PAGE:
The point of the meeting was to bring to a vote a motion from the Undergraduate Curriculum Committee to reduce the requirements in the Bachelor of Arts degree, in the hope of increasing the enrollment of students who may be interested in pursuing double majors.
Most of the participants in the concert from the night before were in attendance. Two of the three new faculty seem to be frazzled from their teaching, performance, recruitment, outreach, and grant-writing activities. One senior faculty member made a point of saying how the concert demonstrated the positive direction that we are taking for the future.
I voted on cue, nodded on cue, and applauded on cue.
What I felt is that we are desperate, and are very much afraid of the viability of our department in the future.
There was some discussion of the College Music Society's recent study of college curricula, and of its recommendations for curricular adaptations aimed at job opportunities for graduates. We were all encouraged to read that document. Our Department Head pointed out a number of our graduates are employed within the field, and that it would be useful to compile that information and to compare it with the projections of the CMS report. Another faculty member (who seems to have been behind the recent email distribution, from a phony email address, of detailed information on the salaries of all of the full-time faculty in the department) said that some schools were working to prepare their students for jobs that don't even exist yet. My immediate thought was, "Or, jobs that will never exist."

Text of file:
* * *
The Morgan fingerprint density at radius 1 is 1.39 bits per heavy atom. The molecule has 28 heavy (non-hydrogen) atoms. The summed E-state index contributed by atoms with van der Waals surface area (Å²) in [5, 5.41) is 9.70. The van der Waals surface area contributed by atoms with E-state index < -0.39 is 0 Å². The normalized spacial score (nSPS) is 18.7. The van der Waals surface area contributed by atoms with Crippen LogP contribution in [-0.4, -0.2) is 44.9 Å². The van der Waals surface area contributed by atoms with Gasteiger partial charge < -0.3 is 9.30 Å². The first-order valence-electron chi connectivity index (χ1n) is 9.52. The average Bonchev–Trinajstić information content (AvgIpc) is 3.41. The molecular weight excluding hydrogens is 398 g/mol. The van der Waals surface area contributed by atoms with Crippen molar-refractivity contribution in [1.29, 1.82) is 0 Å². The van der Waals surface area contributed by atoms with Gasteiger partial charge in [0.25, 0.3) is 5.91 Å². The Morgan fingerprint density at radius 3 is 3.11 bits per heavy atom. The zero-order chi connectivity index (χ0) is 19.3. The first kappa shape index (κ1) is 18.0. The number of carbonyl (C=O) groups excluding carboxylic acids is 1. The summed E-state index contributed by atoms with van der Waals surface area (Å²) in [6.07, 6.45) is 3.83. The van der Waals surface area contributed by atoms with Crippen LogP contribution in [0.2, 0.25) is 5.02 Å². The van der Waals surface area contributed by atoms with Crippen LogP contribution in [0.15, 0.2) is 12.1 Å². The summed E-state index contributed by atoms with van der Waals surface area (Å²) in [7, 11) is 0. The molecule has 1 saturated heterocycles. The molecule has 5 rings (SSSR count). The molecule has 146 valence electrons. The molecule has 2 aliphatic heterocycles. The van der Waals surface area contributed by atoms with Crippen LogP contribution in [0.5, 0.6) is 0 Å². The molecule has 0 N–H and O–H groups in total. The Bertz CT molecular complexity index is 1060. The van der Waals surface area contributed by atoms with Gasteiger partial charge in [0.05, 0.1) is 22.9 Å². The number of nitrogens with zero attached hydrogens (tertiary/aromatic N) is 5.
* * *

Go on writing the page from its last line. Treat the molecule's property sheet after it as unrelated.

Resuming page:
It seems to me that, rather than constantly strain ourselves to try to overcome insuperable economic odds, maybe we would do better to scale back and try to live within our means, even if they are much less than we would like them to be. At least the reduced Bachelor of Arts program is a step in that direction.